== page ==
KUALA LUMPUR (March 28): Amnesty International has joined the chorus of outrage against the Anti-Fake News Bill that was tabled just ahead of the country's 14th general election, calling the proposed law an “assault on freedom of expression in Malaysia”, and urged the Malaysian government to withdraw it immediately.
“The Bill appears to be designed so as to open opportunities for the government to crack down on journalists, human right defenders and government critics, in order to further protect it from peaceful criticism,” the human rights watchdog said in a statement today.
It added that the proposed law could be used to intimidate and punish those expressing views on alternative media and online portals, including Whatsapp group administrators, and Facebook users.
"In addition, the Bill seeks to prosecute individuals regardless of their nationality, citizenship or location at the time of the offence as long as the 'fake news' concerns Malaysia or if the person affected is a Malaysian citizen,” Amnesty International said.
"As such, it is a clear attempt to control the behaviour of Malaysians living abroad, including those who may have left because of the inability to exercise their right to freedom of expression inside Malaysia,” the group said.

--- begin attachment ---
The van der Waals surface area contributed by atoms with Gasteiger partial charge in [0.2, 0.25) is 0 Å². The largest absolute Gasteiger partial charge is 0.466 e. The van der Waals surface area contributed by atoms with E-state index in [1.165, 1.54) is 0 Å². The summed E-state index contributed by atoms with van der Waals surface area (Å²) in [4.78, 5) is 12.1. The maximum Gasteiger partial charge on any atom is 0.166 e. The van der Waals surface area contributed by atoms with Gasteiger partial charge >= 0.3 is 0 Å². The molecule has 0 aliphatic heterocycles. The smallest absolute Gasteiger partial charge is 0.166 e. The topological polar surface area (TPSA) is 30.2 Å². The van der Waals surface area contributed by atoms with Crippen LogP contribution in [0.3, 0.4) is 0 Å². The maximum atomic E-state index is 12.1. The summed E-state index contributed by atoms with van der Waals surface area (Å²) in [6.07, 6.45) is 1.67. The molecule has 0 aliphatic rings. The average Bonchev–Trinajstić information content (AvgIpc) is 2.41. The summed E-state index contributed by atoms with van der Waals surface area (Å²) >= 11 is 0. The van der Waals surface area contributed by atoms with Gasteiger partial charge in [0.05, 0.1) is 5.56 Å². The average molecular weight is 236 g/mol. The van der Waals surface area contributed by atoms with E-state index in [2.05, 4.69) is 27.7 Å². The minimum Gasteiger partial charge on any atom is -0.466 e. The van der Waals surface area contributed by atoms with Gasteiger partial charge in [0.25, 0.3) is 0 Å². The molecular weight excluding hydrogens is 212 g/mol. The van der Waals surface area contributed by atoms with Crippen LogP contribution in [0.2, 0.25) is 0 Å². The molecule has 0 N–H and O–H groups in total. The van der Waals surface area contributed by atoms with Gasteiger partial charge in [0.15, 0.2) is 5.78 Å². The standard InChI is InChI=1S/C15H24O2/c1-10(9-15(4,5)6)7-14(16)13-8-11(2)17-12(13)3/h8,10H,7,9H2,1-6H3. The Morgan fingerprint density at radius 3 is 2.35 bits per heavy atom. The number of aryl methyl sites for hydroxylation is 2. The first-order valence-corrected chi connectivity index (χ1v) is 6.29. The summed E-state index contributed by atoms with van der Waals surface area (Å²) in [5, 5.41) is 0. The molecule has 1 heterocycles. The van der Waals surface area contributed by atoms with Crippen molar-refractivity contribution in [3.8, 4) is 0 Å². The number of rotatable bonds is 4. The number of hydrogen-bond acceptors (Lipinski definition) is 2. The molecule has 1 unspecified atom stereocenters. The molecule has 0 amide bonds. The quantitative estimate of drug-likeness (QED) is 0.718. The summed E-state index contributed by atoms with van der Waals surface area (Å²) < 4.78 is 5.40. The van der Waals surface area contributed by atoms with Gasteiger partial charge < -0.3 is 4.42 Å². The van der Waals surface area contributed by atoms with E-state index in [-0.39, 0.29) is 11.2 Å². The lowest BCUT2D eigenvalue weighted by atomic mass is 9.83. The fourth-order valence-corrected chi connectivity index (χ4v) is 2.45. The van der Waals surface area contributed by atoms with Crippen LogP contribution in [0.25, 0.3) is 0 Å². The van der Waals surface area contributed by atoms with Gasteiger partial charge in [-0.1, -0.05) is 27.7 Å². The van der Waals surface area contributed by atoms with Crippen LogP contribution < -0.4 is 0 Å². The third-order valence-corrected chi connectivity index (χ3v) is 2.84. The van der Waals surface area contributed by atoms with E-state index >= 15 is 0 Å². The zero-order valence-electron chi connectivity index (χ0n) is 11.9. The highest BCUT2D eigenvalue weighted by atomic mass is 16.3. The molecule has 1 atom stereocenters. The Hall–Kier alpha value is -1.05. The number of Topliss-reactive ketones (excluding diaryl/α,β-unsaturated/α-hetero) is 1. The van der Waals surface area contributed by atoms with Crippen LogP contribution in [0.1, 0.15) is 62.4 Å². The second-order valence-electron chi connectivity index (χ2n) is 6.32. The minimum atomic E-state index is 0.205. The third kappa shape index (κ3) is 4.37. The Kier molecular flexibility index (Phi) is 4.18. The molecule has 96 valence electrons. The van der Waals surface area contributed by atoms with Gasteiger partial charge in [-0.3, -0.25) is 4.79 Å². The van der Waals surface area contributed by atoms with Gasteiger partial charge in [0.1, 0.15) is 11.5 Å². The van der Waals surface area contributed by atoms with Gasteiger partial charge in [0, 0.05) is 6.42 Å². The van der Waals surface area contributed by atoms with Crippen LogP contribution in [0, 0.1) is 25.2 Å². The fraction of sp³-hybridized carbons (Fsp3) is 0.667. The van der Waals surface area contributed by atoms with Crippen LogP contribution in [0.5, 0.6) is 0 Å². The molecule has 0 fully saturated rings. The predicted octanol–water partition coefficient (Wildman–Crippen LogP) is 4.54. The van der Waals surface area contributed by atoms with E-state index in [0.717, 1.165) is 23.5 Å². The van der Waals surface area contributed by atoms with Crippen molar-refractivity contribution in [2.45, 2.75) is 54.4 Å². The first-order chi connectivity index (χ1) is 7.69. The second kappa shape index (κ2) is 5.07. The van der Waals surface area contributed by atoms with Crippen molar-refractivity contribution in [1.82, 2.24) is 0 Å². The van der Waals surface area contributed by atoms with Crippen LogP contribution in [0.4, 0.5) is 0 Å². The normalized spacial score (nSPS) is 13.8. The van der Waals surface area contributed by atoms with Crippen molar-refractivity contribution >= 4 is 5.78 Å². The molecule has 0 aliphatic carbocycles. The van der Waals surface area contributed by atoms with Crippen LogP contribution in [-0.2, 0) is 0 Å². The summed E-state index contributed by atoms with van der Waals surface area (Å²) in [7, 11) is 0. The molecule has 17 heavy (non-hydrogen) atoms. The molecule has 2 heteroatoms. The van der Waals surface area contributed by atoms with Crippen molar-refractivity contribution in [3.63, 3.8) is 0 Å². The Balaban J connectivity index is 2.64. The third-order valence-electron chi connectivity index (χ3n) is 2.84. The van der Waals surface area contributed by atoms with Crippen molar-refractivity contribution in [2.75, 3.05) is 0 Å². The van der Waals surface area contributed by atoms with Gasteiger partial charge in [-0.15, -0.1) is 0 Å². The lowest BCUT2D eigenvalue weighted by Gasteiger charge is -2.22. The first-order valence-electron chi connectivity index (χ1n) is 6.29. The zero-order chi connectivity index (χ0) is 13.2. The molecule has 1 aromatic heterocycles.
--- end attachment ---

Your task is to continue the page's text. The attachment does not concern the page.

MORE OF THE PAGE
Amnesty International also lambasts the Bill for combining vague and broad definitions of ‘fake news’ with severe punishments and arbitrary arrest powers for the police. “The Bill’s definition of ‘fake news’ could easily include honest or marginal mistakes, as well as statements that may be a matter of opinion,” it highlighted.
In addition, it said the Bill defines all offences as seizable offences, which allows police to arrest persons suspected of such acts without a warrant, the group said.
The proposed law would not protect individuals’ reputations or prohibit hate speech but rather “shield the government from peaceful criticism,” it argued.
If the Bill isn't withdrawn, the organization urges Parliament to vote against it in order to safeguard freedom of expression and prevent the entry of another restrictive law into the country.
The watchdog also opined that since the Barisan Nasional coalition government lost the popular vote in 2013, the ruling party has used a wide range of laws to silence peaceful government critics, including the Sedition Act 1948, the Communications and Multimedia Act 1998, the Peaceful Assembly Act 2012, and the Security Offences and Special Measures Act 2012.
“All these laws have overbroad, vague definitions of offences which can be and are exploited to stifle peaceful dissent,” it added.